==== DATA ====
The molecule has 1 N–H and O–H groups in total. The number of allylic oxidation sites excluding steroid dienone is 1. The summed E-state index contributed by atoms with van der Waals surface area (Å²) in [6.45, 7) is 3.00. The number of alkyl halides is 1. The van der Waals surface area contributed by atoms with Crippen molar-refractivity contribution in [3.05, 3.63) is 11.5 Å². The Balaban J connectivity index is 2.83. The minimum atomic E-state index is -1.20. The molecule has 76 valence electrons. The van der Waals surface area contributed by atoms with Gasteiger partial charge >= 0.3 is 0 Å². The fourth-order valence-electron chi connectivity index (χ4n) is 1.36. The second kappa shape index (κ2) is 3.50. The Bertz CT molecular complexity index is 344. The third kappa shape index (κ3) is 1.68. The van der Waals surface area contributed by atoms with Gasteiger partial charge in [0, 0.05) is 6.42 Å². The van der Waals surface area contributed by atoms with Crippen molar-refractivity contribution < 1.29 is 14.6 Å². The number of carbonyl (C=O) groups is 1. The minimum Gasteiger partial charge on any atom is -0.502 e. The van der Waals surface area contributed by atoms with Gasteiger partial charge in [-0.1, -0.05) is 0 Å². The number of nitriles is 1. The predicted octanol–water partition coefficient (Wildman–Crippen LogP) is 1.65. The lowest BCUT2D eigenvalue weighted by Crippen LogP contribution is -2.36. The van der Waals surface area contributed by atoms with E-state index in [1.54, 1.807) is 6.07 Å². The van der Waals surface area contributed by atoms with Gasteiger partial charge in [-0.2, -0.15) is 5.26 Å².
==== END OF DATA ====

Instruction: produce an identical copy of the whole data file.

The molecule has 1 N–H and O–H groups in total. The number of allylic oxidation sites excluding steroid dienone is 1. The summed E-state index contributed by atoms with van der Waals surface area (Å²) in [6.45, 7) is 3.00. The number of alkyl halides is 1. The van der Waals surface area contributed by atoms with Crippen molar-refractivity contribution in [3.05, 3.63) is 11.5 Å². The Balaban J connectivity index is 2.83. The minimum atomic E-state index is -1.20. The molecule has 76 valence electrons. The van der Waals surface area contributed by atoms with Gasteiger partial charge >= 0.3 is 0 Å². The fourth-order valence-electron chi connectivity index (χ4n) is 1.36. The second kappa shape index (κ2) is 3.50. The Bertz CT molecular complexity index is 344. The third kappa shape index (κ3) is 1.68. The van der Waals surface area contributed by atoms with Gasteiger partial charge in [0, 0.05) is 6.42 Å². The van der Waals surface area contributed by atoms with Crippen molar-refractivity contribution < 1.29 is 14.6 Å². The number of carbonyl (C=O) groups is 1. The minimum Gasteiger partial charge on any atom is -0.502 e. The van der Waals surface area contributed by atoms with Gasteiger partial charge in [-0.1, -0.05) is 0 Å². The number of nitriles is 1. The predicted octanol–water partition coefficient (Wildman–Crippen LogP) is 1.65. The lowest BCUT2D eigenvalue weighted by Crippen LogP contribution is -2.36. The van der Waals surface area contributed by atoms with E-state index in [1.54, 1.807) is 6.07 Å². The van der Waals surface area contributed by atoms with Gasteiger partial charge in [-0.2, -0.15) is 5.26 Å².